This nonfiction picture book looks at various ways of bathing from around the world. Americans will be familiar with the first way, a bathtub with rubber duckies and a little one refusing to bathe. The book then moves to Japan with washing before entering the square tub to soak. People bathe from oldest to youngest. Turkey is next with bathhouses and scrubbing by attendants then a sauna with mud masks. Indians take baths in the river. Yup’ik families in Alaska sweat in a wooden cabin surrounded by snow. There are many ways and places to bathe around the world, but one thing holds constant across them all: children want to avoid baths!
Bradford uses information on bathing habits with touches of humor to lighten the book. Touches of each language are shown on the page from the names of the baths to the parents saying “yes” and the child saying “no”. The illustrations by Archer are oils and collage that create bright colorful scenes of the various places around the world. In all of them, there is an inviting feel and children escaping too. The images use the same humorous moments to enliven the book.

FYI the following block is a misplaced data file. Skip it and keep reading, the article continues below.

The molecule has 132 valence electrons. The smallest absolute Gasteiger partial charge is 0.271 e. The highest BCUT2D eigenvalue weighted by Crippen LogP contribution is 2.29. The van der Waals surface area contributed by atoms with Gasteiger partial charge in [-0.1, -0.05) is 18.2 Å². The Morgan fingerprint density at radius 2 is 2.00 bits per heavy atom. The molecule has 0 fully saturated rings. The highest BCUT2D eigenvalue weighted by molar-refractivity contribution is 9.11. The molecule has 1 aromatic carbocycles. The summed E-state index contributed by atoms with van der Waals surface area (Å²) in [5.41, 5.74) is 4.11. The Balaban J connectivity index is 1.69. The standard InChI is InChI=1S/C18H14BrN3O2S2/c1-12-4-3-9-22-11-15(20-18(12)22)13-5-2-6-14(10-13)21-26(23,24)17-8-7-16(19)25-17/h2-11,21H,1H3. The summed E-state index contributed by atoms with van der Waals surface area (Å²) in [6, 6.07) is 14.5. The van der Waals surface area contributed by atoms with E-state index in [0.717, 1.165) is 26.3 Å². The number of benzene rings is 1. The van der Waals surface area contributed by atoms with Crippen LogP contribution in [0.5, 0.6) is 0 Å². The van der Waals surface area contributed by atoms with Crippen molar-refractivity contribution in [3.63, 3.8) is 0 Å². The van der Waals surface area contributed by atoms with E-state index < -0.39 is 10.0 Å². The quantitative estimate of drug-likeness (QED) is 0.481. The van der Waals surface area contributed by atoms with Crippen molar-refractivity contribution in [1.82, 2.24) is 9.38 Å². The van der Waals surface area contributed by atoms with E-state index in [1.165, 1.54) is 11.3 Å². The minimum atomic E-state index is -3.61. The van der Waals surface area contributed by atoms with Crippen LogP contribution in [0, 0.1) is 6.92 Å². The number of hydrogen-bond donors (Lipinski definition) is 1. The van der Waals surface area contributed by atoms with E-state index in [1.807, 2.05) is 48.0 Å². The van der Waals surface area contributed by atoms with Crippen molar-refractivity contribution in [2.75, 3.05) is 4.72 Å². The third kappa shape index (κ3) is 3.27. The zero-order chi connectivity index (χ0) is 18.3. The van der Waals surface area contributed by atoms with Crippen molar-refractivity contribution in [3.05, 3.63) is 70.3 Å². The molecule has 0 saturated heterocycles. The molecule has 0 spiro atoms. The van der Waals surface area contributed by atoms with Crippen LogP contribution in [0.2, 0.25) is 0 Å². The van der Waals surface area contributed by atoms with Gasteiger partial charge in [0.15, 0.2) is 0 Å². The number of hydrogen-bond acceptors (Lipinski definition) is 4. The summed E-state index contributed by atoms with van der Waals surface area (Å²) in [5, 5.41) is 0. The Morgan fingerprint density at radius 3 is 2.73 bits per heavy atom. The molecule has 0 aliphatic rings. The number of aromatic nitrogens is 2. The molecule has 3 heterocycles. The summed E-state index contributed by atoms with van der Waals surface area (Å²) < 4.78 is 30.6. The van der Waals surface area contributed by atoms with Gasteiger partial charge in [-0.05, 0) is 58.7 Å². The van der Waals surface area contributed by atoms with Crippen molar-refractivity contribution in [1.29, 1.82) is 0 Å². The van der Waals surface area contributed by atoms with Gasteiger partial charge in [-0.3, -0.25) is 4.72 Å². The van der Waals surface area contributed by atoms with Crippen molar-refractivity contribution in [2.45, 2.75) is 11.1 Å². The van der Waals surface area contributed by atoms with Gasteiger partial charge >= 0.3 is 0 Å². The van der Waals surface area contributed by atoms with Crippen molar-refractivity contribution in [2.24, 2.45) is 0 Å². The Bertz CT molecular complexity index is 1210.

A bright and interesting look at baths, this is one worth submerging yourself into. Appropriate for ages 3-6.
Reviewed from copy received from Charlesbridge.